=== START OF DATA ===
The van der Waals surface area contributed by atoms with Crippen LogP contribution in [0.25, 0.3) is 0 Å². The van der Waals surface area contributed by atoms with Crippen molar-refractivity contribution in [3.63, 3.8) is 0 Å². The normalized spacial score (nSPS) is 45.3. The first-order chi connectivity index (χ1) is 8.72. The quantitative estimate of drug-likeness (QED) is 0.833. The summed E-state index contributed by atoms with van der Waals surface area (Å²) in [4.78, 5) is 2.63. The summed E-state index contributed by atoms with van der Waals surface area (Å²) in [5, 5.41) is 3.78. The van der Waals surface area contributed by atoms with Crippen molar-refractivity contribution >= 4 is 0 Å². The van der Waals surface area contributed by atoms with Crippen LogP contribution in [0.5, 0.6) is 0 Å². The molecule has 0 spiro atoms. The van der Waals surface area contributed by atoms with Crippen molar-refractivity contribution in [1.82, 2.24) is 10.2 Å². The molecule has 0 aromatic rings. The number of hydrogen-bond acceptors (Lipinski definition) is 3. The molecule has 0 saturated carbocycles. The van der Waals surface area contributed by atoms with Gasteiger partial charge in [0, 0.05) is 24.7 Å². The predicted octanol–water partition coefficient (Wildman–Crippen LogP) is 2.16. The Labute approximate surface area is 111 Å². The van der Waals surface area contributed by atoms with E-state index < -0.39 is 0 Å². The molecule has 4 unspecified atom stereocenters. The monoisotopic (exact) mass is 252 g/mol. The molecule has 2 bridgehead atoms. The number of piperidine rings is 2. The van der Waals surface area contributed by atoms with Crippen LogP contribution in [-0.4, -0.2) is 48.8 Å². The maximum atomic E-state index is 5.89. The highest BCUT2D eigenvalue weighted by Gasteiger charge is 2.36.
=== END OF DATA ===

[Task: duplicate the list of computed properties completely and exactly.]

The van der Waals surface area contributed by atoms with Crippen LogP contribution in [0.25, 0.3) is 0 Å². The van der Waals surface area contributed by atoms with Crippen molar-refractivity contribution in [3.63, 3.8) is 0 Å². The normalized spacial score (nSPS) is 45.3. The first-order chi connectivity index (χ1) is 8.72. The quantitative estimate of drug-likeness (QED) is 0.833. The summed E-state index contributed by atoms with van der Waals surface area (Å²) in [4.78, 5) is 2.63. The summed E-state index contributed by atoms with van der Waals surface area (Å²) in [5, 5.41) is 3.78. The van der Waals surface area contributed by atoms with Crippen molar-refractivity contribution >= 4 is 0 Å². The van der Waals surface area contributed by atoms with Crippen LogP contribution in [0.5, 0.6) is 0 Å². The molecule has 0 spiro atoms. The van der Waals surface area contributed by atoms with Crippen molar-refractivity contribution in [1.82, 2.24) is 10.2 Å². The molecule has 0 aromatic rings. The number of hydrogen-bond acceptors (Lipinski definition) is 3. The molecule has 0 saturated carbocycles. The van der Waals surface area contributed by atoms with Gasteiger partial charge in [0, 0.05) is 24.7 Å². The predicted octanol–water partition coefficient (Wildman–Crippen LogP) is 2.16. The Labute approximate surface area is 111 Å². The van der Waals surface area contributed by atoms with E-state index < -0.39 is 0 Å². The molecule has 4 unspecified atom stereocenters. The monoisotopic (exact) mass is 252 g/mol. The molecule has 2 bridgehead atoms. The number of piperidine rings is 2. The van der Waals surface area contributed by atoms with Crippen LogP contribution in [-0.4, -0.2) is 48.8 Å². The maximum atomic E-state index is 5.89. The highest BCUT2D eigenvalue weighted by Gasteiger charge is 2.36.